What are some specific challenges or roadblocks related to MPNs that make it a particularly disease type for patients to inform themselves on?
Not always but usually, most of these diagnoses are based in an elderly population. So, with the myelofibrosis and the polycythemia vera, you’re usually looking around the 60s or 70s age group. And for a lot of these patients, they don’t always have the best support, so they don’t always know how to go to Dr. Google and look everything up. They don’t always know what the latest clinical trials are, they don’t always know how to ask those questions. And they aren’t always surrounded by family members, their children are grown, they have their own lives. So, they don’t always have that support that others would have. Sometimes they’re on their own, and they don’t have transportation. They’re wondering about the basics: economics, transportation, those kinds of things. So that’s how it affects them. And those can be some of the obstacles going forward for these patients in obtaining information. And then (for) some of these patients, some are working, some aren’t some are active and family, some aren’t. Some are socially active.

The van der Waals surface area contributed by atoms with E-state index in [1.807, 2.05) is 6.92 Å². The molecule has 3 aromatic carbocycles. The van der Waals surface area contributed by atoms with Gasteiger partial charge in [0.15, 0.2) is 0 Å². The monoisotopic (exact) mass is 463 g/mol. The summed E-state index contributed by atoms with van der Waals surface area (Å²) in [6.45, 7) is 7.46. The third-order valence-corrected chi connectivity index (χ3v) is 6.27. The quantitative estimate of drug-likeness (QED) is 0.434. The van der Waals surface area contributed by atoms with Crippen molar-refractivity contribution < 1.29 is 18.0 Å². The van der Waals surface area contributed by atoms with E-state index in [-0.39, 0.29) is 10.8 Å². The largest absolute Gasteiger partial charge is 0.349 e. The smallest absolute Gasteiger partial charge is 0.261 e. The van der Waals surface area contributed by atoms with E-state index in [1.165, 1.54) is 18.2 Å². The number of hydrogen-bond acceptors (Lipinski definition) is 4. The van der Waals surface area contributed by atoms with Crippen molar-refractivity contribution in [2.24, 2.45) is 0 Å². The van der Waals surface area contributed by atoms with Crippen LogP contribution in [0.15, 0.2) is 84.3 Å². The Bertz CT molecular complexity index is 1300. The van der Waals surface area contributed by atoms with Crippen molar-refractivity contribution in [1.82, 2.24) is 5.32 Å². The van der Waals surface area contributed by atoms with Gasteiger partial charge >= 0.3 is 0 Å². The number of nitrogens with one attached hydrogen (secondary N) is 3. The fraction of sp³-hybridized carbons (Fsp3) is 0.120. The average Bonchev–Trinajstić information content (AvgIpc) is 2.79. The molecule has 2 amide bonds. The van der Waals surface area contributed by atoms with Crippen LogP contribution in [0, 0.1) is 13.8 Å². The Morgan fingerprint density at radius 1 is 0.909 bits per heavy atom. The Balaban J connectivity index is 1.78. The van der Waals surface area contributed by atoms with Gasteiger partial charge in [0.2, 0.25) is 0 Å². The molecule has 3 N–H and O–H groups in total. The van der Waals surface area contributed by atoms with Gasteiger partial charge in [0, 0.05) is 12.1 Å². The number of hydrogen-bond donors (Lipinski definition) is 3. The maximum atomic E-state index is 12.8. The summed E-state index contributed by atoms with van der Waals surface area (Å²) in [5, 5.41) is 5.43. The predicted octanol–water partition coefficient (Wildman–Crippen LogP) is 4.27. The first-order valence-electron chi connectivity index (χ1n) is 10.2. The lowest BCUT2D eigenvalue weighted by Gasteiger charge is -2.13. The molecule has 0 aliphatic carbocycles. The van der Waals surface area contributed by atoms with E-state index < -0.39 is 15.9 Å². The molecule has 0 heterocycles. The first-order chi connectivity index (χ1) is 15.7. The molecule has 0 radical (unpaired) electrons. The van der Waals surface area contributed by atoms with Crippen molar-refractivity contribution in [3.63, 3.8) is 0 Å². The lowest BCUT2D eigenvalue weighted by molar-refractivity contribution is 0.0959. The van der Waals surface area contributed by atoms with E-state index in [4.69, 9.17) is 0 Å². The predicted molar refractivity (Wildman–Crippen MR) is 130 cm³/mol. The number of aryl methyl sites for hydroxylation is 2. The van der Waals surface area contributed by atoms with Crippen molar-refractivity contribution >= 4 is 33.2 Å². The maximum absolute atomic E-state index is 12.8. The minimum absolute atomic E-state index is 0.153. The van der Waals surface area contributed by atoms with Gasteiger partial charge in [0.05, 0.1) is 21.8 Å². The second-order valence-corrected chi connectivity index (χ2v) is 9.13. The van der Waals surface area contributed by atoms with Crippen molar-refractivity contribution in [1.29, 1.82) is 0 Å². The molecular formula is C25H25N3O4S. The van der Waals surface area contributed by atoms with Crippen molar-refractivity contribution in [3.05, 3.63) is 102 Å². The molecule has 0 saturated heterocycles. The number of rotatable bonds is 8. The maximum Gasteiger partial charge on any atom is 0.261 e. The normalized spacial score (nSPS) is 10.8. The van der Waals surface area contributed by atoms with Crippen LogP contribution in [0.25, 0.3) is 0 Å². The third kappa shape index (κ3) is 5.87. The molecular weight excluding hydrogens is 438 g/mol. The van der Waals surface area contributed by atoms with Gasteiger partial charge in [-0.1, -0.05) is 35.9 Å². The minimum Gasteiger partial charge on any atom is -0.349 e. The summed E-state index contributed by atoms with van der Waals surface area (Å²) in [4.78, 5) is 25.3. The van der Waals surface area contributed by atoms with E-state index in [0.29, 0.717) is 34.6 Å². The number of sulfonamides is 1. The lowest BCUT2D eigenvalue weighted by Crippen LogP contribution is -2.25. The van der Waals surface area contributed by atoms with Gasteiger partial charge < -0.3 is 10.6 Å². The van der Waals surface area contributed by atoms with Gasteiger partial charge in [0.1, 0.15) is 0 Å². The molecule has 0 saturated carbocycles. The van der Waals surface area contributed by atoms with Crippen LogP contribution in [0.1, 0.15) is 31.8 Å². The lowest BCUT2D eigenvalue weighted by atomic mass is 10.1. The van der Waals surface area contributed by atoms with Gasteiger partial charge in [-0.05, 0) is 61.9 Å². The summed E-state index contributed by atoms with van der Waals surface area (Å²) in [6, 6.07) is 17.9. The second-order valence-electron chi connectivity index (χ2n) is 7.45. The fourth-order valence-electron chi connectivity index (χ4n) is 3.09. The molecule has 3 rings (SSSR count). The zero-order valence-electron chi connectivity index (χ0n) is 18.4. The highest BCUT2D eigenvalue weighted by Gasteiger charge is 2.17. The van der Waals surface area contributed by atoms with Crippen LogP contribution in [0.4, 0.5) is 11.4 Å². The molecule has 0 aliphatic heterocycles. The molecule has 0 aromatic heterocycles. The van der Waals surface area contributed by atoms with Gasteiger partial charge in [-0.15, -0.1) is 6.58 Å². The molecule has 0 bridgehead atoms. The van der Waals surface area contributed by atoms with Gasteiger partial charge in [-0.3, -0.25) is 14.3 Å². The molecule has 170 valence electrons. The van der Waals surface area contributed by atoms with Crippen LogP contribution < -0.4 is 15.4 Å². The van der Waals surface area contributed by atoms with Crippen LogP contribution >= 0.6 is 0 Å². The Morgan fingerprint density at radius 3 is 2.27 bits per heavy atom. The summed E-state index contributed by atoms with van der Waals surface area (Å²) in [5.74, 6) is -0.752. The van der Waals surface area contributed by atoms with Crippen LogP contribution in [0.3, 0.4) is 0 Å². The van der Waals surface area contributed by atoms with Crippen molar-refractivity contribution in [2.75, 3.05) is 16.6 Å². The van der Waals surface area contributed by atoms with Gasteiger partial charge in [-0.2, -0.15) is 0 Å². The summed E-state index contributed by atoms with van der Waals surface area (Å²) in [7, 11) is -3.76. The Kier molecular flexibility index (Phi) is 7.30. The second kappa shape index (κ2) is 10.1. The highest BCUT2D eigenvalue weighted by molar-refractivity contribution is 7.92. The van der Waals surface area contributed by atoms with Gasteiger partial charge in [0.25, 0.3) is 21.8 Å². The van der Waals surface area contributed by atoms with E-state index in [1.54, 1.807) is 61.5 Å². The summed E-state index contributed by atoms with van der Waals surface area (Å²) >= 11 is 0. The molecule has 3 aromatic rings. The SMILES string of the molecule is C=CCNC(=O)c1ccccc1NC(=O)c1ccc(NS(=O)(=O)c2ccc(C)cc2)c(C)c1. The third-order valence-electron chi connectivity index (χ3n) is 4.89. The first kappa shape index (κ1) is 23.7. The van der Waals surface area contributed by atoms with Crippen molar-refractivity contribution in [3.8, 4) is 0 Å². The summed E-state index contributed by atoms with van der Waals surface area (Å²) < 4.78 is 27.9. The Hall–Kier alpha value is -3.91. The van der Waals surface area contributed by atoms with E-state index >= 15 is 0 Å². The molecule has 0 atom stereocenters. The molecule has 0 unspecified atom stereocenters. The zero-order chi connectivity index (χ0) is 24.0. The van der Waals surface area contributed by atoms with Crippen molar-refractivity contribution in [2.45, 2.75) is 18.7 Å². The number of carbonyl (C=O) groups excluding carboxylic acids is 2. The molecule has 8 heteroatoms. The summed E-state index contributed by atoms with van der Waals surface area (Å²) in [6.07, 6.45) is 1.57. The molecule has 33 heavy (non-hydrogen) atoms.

And I also think in an elderly population, what are some of the symptoms, when you look at a patient and they go, ‘Well, yes, I’m tired. Yes, I have bone pain, but I’m 80. How do I know that this is disease related?’ So, I think those are also some of the obstacles. Whereas if you’re 20 or 30 years old, and you’re saying, ‘Wow, I have a lot of bone pain, I have a lot of fatigue, I have memory loss,’ that’s going to seem unusual at that age versus if you’re older, a lot of times you just take it as the age and the sands of time moving forward. First, is this actual disease might be progressing.
Say there is a patient who is kind of between doctor visits and is looking to inform themselves further, what are some resources that are out there for patients to turn to if they’ve got weeks or months to go before they see their provider for the next time?
Sometimes I always feel there’s not enough. I know there are associations that they can look up and reach out to. I know there are support groups, there are Facebook support group pages. Sometimes, though, you have to worry about the accuracy of information. I know there are pharmaceutical companies out there that also provide information about their medications, or sometimes just disease-related treatments and information. So, that’s out there.
But honestly, it’s (about) going to the journals of medicine or magazines or things like that to get more neutral, objective information, honestly, because you don’t know and I hear so many times as provider, ‘Well, I read this on the Internet,’ and I thought, ‘Oh, wow, that was a big waste of time.’ And it really skews what (information) they have. Or they get information from (people who) say, ‘Oh, well, in healthcare, I know this.’ Well, it’s not our healthcare system. They might have followed health care systems overseas. So different societies and different cultures have different decisions when it comes to treatment plans and pathways. So sometimes, I think it’s very challenging for them to find accurate information, even in today’s society.
This transcription has been edited for length and clarity.